Thailand Property Lawyer
Mr. Sirichot "Beer" Chaiyachot joined Siam Legal in 2008 handling the litigation and commercial cases. He performed processes of litigation including drafting of the demand letter, preparation of case files, submission of documentation to the court including assist representation with senior associates. In 2010, he trained in another area of law where he handled the Property section of the firm. He took care of the legalities involved in the acquisition of property and property solutions by Foreign and Thai nationals. Sirichot earned his Law degree at Naresuan University International College and had been admitted to the Thailand Bar Association in 2011. He got his notary public license since 2012. Mr. Beer is also fluent in speaking English and Thai.
As an in-house property lawyer, he determines the condition of the seller’s title to the property and serves as a liaison to the Land Department, ministerial departments and other government authorities. He prepares the title deed if required to, registers all legal documents, and ensures smooth transfer of ownership. He drafts various agreements including Sales and Purchase Agreements, Loan Agreements, Mortgage Agreements, Lease Agreements and Thai Will.
Below are questions frequently asked by property buyers who want to acquire lands, houses, villas or condominium units within the legal requirements. Sirichot discussed various options available to foreigners who are interested to buy immovable property in Thailand.
What are the restrictions in owning a land in Thailand?
A foreigner or a foreign juristic entity such as company, foundation or associations of which the majority of shares are held by non-Thai persons is not allowed to be an owner of land in Thailand.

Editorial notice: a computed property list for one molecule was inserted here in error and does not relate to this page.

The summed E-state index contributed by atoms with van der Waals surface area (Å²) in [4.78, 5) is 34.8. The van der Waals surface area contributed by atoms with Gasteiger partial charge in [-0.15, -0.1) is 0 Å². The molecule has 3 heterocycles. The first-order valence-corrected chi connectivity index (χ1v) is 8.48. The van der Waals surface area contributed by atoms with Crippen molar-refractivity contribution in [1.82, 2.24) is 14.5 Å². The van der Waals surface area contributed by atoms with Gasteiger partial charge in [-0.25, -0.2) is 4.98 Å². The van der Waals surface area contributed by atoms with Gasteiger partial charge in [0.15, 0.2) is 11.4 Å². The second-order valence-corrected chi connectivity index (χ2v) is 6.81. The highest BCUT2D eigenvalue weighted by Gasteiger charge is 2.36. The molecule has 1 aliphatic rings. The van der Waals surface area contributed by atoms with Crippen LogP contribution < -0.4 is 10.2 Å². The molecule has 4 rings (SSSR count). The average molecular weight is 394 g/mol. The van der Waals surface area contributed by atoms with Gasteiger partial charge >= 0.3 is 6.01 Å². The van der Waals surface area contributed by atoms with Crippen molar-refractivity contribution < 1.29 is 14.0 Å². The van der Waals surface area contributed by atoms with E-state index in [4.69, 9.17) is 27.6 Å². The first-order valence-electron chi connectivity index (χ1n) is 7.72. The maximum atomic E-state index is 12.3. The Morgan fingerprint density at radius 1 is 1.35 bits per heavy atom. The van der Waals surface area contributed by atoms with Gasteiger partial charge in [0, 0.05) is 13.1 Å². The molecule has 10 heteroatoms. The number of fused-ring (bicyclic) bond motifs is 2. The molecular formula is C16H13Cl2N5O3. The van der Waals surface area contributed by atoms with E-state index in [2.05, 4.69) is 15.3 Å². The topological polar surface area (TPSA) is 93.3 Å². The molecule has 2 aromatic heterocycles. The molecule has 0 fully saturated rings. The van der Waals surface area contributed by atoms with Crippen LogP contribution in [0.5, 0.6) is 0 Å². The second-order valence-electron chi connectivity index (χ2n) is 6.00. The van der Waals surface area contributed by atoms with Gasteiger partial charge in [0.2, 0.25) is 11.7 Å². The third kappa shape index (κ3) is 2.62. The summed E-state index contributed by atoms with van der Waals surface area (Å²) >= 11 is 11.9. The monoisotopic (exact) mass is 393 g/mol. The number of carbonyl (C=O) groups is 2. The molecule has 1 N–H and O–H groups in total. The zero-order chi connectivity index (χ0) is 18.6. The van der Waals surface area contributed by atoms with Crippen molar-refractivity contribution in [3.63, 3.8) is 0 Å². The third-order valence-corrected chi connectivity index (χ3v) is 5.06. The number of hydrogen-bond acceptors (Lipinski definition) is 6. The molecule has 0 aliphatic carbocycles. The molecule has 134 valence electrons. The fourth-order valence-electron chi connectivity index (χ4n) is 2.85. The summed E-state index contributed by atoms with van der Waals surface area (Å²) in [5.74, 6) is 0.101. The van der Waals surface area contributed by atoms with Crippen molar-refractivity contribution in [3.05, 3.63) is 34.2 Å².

What are the restrictions on buying a house or other construction on land?
According to Thai Land Code, any foreign national, be it a company or individual, may own a house or construction built on land that belongs to a Thai national or on the land he leases from a Thai national. In practice, this is not always the case. There are many authorities e.g. land office and Or Bor Tor or District Office refuse to allow a foreigner either individual or company to hold the ownership of the house in their jurisdiction especially, a foreign company. They always claim that this is a way to circumvent the law regarding foreign ownership on the land.
What are the ways for a foreigner to own land in Thailand?
While there is a restriction on land ownership in Thailand for foreigners, there are some ways for foreigners or foreign corporations to acquire property without circumventing Thai law. Each option has its corresponding opportunities, advantages and disadvantages. Different options available are different from each case depending upon the circumstances surrounding the case of the foreign juristic entity. There are special laws that grant foreigners permission to own land in special cases. I will only provide general information for each option. Any specific advice on any particular matter is subject to proper consultation with a Thai lawyer.
- Setup a Thai company to buy the property and register the ownership of land
One option for a foreigner to own land and house would be by setting up a Thai Limited Company. A foreigner can purchase a piece of land which will be under the name of Thai Limited Company, provided the majority of the company shares are Thai-owned. To be considered as a Thai national company and own land, it needs to have 49% of the total equity shares held by Thai nationals and that there is a greater number of Thai shareholders than foreign national shareholders.
In this set-up, a foreign owner may have both control of the company and freehold ownership over the land. This is a costly option as it entails a lot of expenses, papers for you to sign, the expenses and cost involved are quite high and unreasonable. It can be burdensome over a long period of time because of annual taxes. However, if you’re not going to engage in the business for real and you just set up a company to purchase property, this can be deemed as circumventing the law regarding the restriction of foreigners purchasing the land in Thailand. This means that you need to keep and maintain the business for real, not just a way to acquire the land.
- Through Leasehold